by Sheryl Losser, Mexico News Daily, June 8, 2022
Mexican historians say that Masons have been in Mexico since the 18th century and were instrumental in bringing about its independence. Major independence figures were Mexican Freemasons, according to Jose María Mateos, a 19th-century politician and a Mason himself. There are lodges belonging to different Freemasonry organizations in several Mexican states. One piece of evidence pointing to that influence is the fact that the original Chamber of Deputies was adorned with Masonic symbols. Historians generally agree that Freemasonry arrived in Mexico from Europe in the late 18th century.
Father Miguel Hidalgo, Ignacio Allende and José María Morelos were early members of the Arquitectura Moral lodge, which was founded in 1806. Masons moved from house to house for their meetings, in fear of the Inquisition, Mateos says. The first Scottish Rite Grand Lodge of Mexico was established in 1813. From 1821 until 1982, nearly every political leader of Mexico has been claimed by various sources to have been a Mason. A history published in 2017 asserts that many of the political leaders who drew up the 1917 Constitution were Masons.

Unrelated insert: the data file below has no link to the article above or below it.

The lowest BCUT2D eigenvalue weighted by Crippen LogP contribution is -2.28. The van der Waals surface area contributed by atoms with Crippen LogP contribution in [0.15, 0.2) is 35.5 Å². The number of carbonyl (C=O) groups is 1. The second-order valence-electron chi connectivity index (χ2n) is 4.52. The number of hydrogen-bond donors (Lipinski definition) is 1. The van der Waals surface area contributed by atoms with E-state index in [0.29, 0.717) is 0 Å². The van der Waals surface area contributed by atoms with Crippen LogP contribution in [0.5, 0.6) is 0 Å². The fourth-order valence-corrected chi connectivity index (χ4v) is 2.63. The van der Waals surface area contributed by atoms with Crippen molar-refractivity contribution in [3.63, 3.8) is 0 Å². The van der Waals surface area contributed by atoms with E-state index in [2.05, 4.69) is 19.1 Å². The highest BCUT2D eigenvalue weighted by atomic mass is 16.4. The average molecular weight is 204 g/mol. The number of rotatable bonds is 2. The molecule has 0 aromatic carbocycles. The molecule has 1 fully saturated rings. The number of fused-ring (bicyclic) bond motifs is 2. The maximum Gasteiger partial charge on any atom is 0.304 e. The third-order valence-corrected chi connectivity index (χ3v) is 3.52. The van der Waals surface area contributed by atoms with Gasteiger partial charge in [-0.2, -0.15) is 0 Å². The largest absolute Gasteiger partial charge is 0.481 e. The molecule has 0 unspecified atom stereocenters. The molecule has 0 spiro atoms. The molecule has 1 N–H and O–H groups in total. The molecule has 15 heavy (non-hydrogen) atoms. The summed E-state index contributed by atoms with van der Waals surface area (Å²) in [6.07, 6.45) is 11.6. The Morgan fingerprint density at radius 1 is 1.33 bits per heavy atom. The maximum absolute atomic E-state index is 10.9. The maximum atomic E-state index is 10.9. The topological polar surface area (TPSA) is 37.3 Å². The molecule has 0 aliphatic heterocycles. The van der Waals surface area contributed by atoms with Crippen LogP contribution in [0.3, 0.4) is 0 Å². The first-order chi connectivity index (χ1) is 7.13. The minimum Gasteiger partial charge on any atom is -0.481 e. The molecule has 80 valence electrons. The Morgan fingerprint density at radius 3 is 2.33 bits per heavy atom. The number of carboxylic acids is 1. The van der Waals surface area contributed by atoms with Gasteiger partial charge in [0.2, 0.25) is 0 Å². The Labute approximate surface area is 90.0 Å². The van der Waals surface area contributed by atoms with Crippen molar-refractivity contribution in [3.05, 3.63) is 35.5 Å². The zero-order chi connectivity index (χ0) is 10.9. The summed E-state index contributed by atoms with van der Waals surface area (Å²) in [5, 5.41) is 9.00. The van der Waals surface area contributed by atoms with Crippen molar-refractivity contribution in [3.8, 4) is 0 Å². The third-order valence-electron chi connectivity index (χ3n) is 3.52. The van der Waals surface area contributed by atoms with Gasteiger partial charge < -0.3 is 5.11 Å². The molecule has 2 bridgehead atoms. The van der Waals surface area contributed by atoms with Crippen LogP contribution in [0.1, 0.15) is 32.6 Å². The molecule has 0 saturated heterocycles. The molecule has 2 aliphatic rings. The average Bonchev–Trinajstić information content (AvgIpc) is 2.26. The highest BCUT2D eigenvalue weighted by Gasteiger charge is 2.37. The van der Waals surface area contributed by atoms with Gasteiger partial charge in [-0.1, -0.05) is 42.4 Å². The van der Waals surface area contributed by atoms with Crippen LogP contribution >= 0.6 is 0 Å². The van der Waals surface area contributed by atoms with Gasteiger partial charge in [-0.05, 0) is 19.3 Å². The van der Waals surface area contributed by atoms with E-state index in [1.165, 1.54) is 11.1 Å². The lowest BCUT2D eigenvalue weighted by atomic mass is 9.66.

A Masonic apron and sash believed to have belonged to President Benito Juárez reside in the National Palace. Historians believe Francisco Díaz was the head of Mexico’s Scottish Rite Masons in the late 1800s. Author Jean Meyer believes President Plutarco Calles was a Freemason and that it factored into his 1926 presidential decree. The introduction of the more liberal York Rite brand of Freemasonry into Mexico during the 1820s brought about 50 years of factionalism. The infighting took its toll, and Freemasonry ultimately lost much of its power and influence in Mexico.